A Gut Wrenching Week
Sunday, 24 June 2007 - Hard to believe a week has gone by since my last report and it was a good news/bad news kind of week. The bad news is that I thought I seriously injured myself.
Without going into too colorful a description and giving more detail than people would really want to know, I'll just say that I was in a certain position one morning, Wednesday as I recall, and had to sneeze a few times and something that simple appears to have wrenched and inflamed some of the scar tissue left inside my gut from the surgery I had more than 25 years ago. In fact, things got so bad at one point afterward, I thought I might have to go to the hospital, the pain was so bad. The problem is they did so much cutting on me back then, they had to reconfigure things inside me and I have absolutely no idea what goes where now and what is attached to what by scar tissue, and, of course, the doctors never tell you much. So I had no idea what sort of actual damage the sneezing fit did, but the pain was such that it brought back very bad old memories I'd just as soon forget.
To make a long story short, after a progressively worsening day and a very bad night, things inside me started to calm back down and it now looks fairly certain that no serious damage was done, which is, of course, the good news.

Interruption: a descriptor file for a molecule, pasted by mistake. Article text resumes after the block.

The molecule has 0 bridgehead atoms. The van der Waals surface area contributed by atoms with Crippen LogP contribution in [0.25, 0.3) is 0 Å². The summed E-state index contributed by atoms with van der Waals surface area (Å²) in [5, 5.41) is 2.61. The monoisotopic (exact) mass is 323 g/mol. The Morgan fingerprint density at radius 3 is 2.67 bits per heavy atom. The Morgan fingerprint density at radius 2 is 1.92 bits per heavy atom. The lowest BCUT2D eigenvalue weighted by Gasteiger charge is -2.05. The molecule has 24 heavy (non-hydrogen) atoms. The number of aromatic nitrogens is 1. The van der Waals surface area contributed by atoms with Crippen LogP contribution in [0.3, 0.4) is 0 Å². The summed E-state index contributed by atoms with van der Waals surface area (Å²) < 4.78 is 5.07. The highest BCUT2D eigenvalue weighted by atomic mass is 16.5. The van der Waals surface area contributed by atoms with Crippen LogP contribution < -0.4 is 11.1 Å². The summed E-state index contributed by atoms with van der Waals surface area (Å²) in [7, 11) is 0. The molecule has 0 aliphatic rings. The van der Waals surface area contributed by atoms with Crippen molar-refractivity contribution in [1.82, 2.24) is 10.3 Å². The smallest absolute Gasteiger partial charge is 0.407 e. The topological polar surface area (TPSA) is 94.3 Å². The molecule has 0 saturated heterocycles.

So, I didn't feel like doing much for the rest of the week and took advantage of that by making two backups of the data on my computer, erasing its hard drive, and doing a clean fresh installation of the latest version of the Mac operating system, Mac OS X 10.4, something I've been putting off for two years.
The reason for the delay is complicated, so I won't bore you with those details either, but essentially for that period of time the new system didn't really give me anything worth the effort.
However, that changed with the recent release of a new version of Adobe Photoshop, which is one of my primary computer programs and one I use for hours nearly every day, and that new version of Photoshop has some features I really wanted but requires the latest version of the system in order to run it, so I had no choice but to upgrade things or get left behind technologically.
While I was at it, I upgraded all the software on my computer and didn't reinstall anything I hadn't used since starting the nomadic lifestyle. The actual system upgrade itself took only a few minutes, but making two backups of 50 gigabytes of data and then restoring much of it, as well as collecting the other updated software packages and installing those and having to reenter countless user IDs and passwords, took the better part of two days, but the end result was worth it. It almost feels like I have a new computer now.
The photo above of the partial rainbow was taken Friday evening after a thunderstorm. The storm was a result of a cold front passing through. The weather earlier in the week had been hot enough we had to run the air conditioning in the afternoons, but it has now cooled off dramatically.
Happy Father's Day
Sunday, 17 June 2007 - First, let me wish all the fathers reading this a happy Father's Day. It is celebrated as such today in the US, Canada, the UK, and Ireland.